But beneath the tepid praise were ominous rumblings. The next day’s paper carried word that after a second performance “The Battle of Manassas will not be given again at the base ball park.”  The news note continued, “The public have been greatly disappointed with the spectacle since the first night it was given….There will not be a display tonight.”

What exactly this thing was is not really clear.  Do any of you out there know?  A living panorama?  A moving map?  Just an excuse for some fireworks?

In any event, it’s an interesting effort to capitalize on the American tradition of war watching begotten by Manassas.




The best blog of its kind I have seen

From John Hennessy:

If you haven’t read Pat Sullivan’s blog Spotsylvania Memory, you should. He views regional history through the eyes of his family’s long presence on this land. He’s a great writer possessed of fabulous source material, with a terrific balance of hard-bitten history and sentimentality. I promote this for no reason other than it’s REALLY good.

The Civil War, 9/11, and remembering

From John Hennessy:
We re-post this from last year…
It seems to me that in the aftermath of national trauma, we as a nation (consciously or unconsciously) have accorded the rights of memory to a certain group or groups. We have seen that most vividly in our lifetime with 9/11. Virtually every collective commemorative or interpretive expression made toward 9/11 is subject to the explicit or tacit approval of survivors, rescue workers, or the family members of victims. I think we understand that, and if past be prelude, it will be that way for quite some time. The focus on public interpretation of 9/11 is squarely on the experience and suffering of victims and survivors.
Much the same thing happened after the Civil War.  In the aftermath of the Civil War, we accorded the rights to the memory of the conflict to the veterans on both sides.  They in turn fostered a swift but incomplete reconciliation—one that pasted over but did not extinguish lingering bitterness, one that was based on selective history and the desire to celebrate common virtues and suffering.  The focus of reconciliation—and the focus of America as it viewed its Civil War—became the shared courage and sacrifice of soldiers blue and gray on the battlefields.
A unique aspect of this as it relates to the Civil War is that the ownership of the war’s memory was bequeathed to subsequent generations, and in many instances the descendants have battled to protect and advocate for the memory of their ancestors every bit as vigorously as their ancestors did.  Continue reading

Mrs. Henry hailed a Southern martyr? Apparently not

From John Hennessy:

It’s one of the standard tales of First Manassas:  that the widow Judith Carter Henry’s death during the fighting on her farm on July 21, 1861, helped outrage the South, embitter the war. The presumption has always been that in the post-battle hunt for atrocities both sides undertook (avidly), the death of Mrs. Henry at the hands of Ricketts’s guns that afternoon ranks near the top.

Union artilleryman Captain James Ricketts later admitted that he “thoroughly riddled” Mrs. Henry’s house. This is how it appeared soon after the battle.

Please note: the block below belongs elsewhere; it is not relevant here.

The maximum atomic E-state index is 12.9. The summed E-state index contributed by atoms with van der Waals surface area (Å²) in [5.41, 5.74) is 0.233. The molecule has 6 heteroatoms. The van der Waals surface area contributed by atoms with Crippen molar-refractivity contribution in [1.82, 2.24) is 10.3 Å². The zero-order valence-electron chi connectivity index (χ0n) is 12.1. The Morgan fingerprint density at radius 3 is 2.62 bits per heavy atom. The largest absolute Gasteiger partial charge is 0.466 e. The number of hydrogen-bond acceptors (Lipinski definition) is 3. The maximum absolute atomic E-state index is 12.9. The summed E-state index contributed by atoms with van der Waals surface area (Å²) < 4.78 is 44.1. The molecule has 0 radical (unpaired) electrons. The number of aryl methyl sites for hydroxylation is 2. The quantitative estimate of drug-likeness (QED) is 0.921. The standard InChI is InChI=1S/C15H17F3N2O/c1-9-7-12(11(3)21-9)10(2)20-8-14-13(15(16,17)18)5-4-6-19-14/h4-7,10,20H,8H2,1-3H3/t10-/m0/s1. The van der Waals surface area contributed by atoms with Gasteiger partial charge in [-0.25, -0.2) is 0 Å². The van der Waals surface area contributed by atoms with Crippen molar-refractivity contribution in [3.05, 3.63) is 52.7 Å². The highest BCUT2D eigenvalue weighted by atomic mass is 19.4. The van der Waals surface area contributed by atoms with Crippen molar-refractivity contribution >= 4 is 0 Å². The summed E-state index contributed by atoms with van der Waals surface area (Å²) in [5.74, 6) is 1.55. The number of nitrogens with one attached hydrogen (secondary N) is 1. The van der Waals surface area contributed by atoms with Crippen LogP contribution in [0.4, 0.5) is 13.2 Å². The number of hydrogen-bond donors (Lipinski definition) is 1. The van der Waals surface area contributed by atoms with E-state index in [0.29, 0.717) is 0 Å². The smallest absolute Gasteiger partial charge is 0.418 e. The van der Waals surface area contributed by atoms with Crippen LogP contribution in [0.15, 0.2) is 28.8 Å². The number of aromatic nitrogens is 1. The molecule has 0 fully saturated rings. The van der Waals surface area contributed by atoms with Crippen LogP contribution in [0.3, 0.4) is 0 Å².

I can find no evidence of that. Mrs. Henry’s name rarely appears in newspapers North or South in the weeks and months following the battle. Rather, her death seems simply to have been accepted as an inevitable outcome of battle (no one then could know how uncommon civilian deaths in battle would really be during the Civil War). So far as I can see, no one trotted out her sad fate as evidence of Yankee perfidy, even though the press worked feverishly to document supposed Union barbarities.

The status of Mrs. Henry as lamented public martyr seems to me to be another one of those misplaced presumptions that morph into myth.

The ruins of the Henry House, after being dismantled by the Confederates for souvenirs and building material the winter following the battle.

The weight of war–a 150th musing on Manassas

From John Hennessy (a Manassas musing on the 150th anniversary of the battle–newly updated with an additional image):

No photograph I have ever seen conveys more vividly the weight of war on those who struggled through it than this one.

This is an image of Lt. Colonel Joseph McLean of the 88th Pennsylvania–his shirt unbuttoned, shoulders slumped, face heavy with sadness or fatigue. Precisely 150 years ago this afternoon–almost to the minute as I write this–McLean fell in the swirl of fighting on Chinn Ridge, at Second Manassas. About most who fell in this war, we know little beyond the official record–little of their life, their being, or their death. But of this man, Lt. Colonel Joseph McLean of the 88th Pennsylvania, we know a good deal.

Compare that image with this one, taken just before the Civil War, newly provided by McLean descendant Tim Perella (I am grateful for his sending it along and helping to share the story of Joseph McLean).

The purpose of war is to inflict hurt and suffering and destruction and death in quantity and intensity enough to compel the other side to yield the effort. Every death sent a pulse of pain through a family, community, and nation that in some way challenged their will to continue.

Back in my Manassas days, the family of Joseph McLean came to the battlefield, bearing his pictures and letters. Mike Andrus took them to the place where “Uncle Joe,” as they called him, fell. The pain from his death lingered still.  It was a tortuous, compelling experience for the family, made more so by the crushing blow McLean’s death was for his wife and family. Continue reading